Every actor needs headshots, and often it’s a good idea to have more than one look or pose. But which poses?
When getting your headshots done, it is very important to be aware of your everyday look, your “types” for future auditions, and the goal behind getting these photos taken in the first place. Headshots can be expensive, but they’re worth every penny if you get them done right.
First and foremost, make sure you sleep well the night before your photo shoot, and make sure you arrive early enough to be fully relaxed and ready to shine!
Poses will vary depending on what you want to play and the career you are targeting. But the following essentials are some go-to poses that may help you get more auditions:
- A smiling pose: It is key that you genuinely smile for at least one of your poses. If smiling doesn’t come naturally to you, make yourself as comfortable and relaxed as possible. If it helps you to lean casually against a wall, or stand on your toes, do it! And remember: smile with your entire body!
- An everyday pose: Usually when someone tells you to “act casual” you struggle to do anything but. However your casual, everyday pose — the look you might have if someone saw you lost in thought or reading your phone — says a lot about you and your screen presence.
- An emotional pose: Explore what you know is your most challenging emotion. Treat your photo session as it’s an audition, or even a scene, and don’t hold back. Feel free to be vulnerable, loud, and truthful. Even if you don’t think this will play well for photo stills, there’s a very good chance a talented photographer will capture a few perfect moments for you. Get intimate with the lens.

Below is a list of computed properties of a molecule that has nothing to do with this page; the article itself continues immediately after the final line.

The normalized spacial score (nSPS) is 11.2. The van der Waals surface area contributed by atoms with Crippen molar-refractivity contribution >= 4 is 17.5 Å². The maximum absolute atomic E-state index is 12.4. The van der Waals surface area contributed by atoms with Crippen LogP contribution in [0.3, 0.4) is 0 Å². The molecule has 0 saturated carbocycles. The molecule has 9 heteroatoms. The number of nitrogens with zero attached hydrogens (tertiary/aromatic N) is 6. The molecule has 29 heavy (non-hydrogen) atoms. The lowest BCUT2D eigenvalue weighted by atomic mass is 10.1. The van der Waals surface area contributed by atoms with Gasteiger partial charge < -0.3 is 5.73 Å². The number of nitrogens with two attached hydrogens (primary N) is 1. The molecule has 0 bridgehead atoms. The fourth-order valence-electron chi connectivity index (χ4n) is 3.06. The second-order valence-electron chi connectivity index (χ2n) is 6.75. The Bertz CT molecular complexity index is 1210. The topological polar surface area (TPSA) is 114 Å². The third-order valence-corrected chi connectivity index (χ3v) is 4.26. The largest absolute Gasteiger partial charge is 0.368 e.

- A neutral pose: A neutral pose is what it sounds like — a resting, unemotional look. You might think this is the same as your everyday look, but for most people, the two poses can be very different. Unlike your everyday pose, which is you out of your own head and acting naturally, a neutral pose usually means you’ll need to actively contort your muscles and cancel any emotions on your face. Become a blank slate that casting directors can fill with their own ideas for the role. Remember: neutral doesn’t mean natural!
There are countless expressions that fall on the spectrum between these poses (and many that are completely out-of-the-box.) Explore them all, practice in the mirror until your face is numb and you’re sick of looking at your face. The work will pay off and soon acting for your headshot photographer may just turn into acting for a film or stage director!
If you’re interested in taking classes at NYFA’s acting school you can find more information here.